Reporting from London — Somewhere amid the drear and drizzle of a fall afternoon in England were two more recovery timetables that shifted again.
Andrew Bynum now might be sidelined until December while rehabilitating his knee, and Kobe Bryant will definitely suit up for the Oct. 26 season opener but probably need two more weeks after that to regain full strength, Lakers Coach Phil Jackson said.
Bynum said a week ago he would be back in late November, a timetable that disappointed most Lakers followers, but even that prediction might have been optimistic.
Bynum said Sunday he might not be back until December.
"Yeah, it's a possibility," he said. "I've got a little bit of pain still. It just depends on when I'm cleared."
Bynum said he would see his doctor in three weeks and hoped to begin weight-bearing exercises after that. He had knee surgery in late July.
Jackson seemed perplexed by Bynum's December forecast.
"He's been saying that," Jackson said. "I don't know why he's talking about December. He can get weight-bearing activities started at the end of this month. Can you play in two weeks [after that]? Can you play in three weeks? Four weeks puts you at the end of November. So let's just let it happen and not talk about what the timing is."
To a lesser degree, there's Bryant, who underwent surgery in July on his right knee for the third time in his career. Will he be 100% when the season begins?
"I don't think so," Jackson said. "But somewhere in the first two weeks that follow, he'll be getting there, pretty close."
Bryant is often reluctant to provide details about his ailments, but it's a lack of strength around the knee that is keeping him in check, not soreness or conditioning.
"That's what he says," Jackson said. "It's strength."
Bryant did not practice Sunday. He is expected to play limited minutes Monday in an exhibition against Minnesota.
"He's measuring his pace," Jackson said."
Walton injured again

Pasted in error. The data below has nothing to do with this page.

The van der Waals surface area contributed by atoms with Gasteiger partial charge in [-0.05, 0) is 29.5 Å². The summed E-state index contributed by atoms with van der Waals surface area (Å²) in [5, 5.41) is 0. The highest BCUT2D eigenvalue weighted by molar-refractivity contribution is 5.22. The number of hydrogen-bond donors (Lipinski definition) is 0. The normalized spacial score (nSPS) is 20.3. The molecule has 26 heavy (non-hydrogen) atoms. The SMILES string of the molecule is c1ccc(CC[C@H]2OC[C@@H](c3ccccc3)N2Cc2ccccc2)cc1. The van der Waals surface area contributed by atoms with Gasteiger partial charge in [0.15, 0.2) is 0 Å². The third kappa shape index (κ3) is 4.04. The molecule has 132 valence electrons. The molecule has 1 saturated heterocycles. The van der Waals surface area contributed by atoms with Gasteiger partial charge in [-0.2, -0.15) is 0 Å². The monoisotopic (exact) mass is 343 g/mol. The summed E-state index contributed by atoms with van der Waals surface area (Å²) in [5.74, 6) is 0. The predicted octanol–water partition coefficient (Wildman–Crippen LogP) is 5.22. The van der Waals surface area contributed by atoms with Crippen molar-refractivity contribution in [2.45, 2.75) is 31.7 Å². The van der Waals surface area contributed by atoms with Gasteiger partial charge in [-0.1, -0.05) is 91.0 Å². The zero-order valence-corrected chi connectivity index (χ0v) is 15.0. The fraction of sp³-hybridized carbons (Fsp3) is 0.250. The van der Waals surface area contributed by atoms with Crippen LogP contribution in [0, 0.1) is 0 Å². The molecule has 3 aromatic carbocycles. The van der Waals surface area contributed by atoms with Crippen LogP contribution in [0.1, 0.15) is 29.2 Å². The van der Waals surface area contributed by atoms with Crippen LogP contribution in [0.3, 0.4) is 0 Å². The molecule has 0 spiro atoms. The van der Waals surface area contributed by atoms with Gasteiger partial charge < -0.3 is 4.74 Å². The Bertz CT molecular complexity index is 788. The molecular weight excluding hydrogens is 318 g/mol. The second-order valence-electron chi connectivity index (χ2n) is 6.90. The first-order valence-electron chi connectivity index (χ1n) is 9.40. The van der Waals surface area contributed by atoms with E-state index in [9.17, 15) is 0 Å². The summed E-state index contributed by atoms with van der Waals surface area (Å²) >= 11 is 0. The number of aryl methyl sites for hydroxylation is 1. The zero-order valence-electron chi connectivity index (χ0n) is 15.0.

Luke Walton will be out at least two weeks after aggravating a right hamstring injury that is now being called a moderate strain. He said he felt a "little pop" while running sprints before Sunday's practice.
He will not play in the Lakers' first two exhibition games and will be reevaluated when the team returns home.
"I finally get my back feeling good, and now this happens," he said.
Walton was sidelined most of last season because of persistent back problems.
Utah point guard Deron Williams is one of the NBA's best players, but he can't get past the Lakers in the playoffs.
So, naturally, he can't stand them.
"I hate 'em," he told the Salt Lake Tribune. "I hate them because they win all the time. . . . We definitely talk about it. It's not a secret. We hate the Lakers."
Williams is 3-12 in playoff games against the Lakers, including a humbling sweep in the Western Conference semifinals last season.
Williams predicted that veteran Jazz newcomers Al Jefferson, Earl Watson and Raja Bell would soon hate the Lakers too, not to mention rookie Gordon Hayward.
"If they don't," Williams said, "they will."
Somebody call him
To Ron Artest, these are hardly exhibition games.
He is treating the Lakers' first foray outside North America in 19 years as a proving ground. He has never heard from Team USA and wants to show what its officials are missing.
"This will be like my Olympics. I never get invited," Artest said. "I've been calling for five years, trying to get invited to the tryout, and every time somebody pulls out, they always ask somebody else.
"I'm one of the best defensive players ever to play the game, but I can't play in the Olympics. I can't even get a tryout. I'm not mad or anything. I'm just going to go out and play hard, especially when we play against Barcelona. I can't wait to play against them."
The Lakers' second exhibition is Thursday against FC Barcelona in Spain.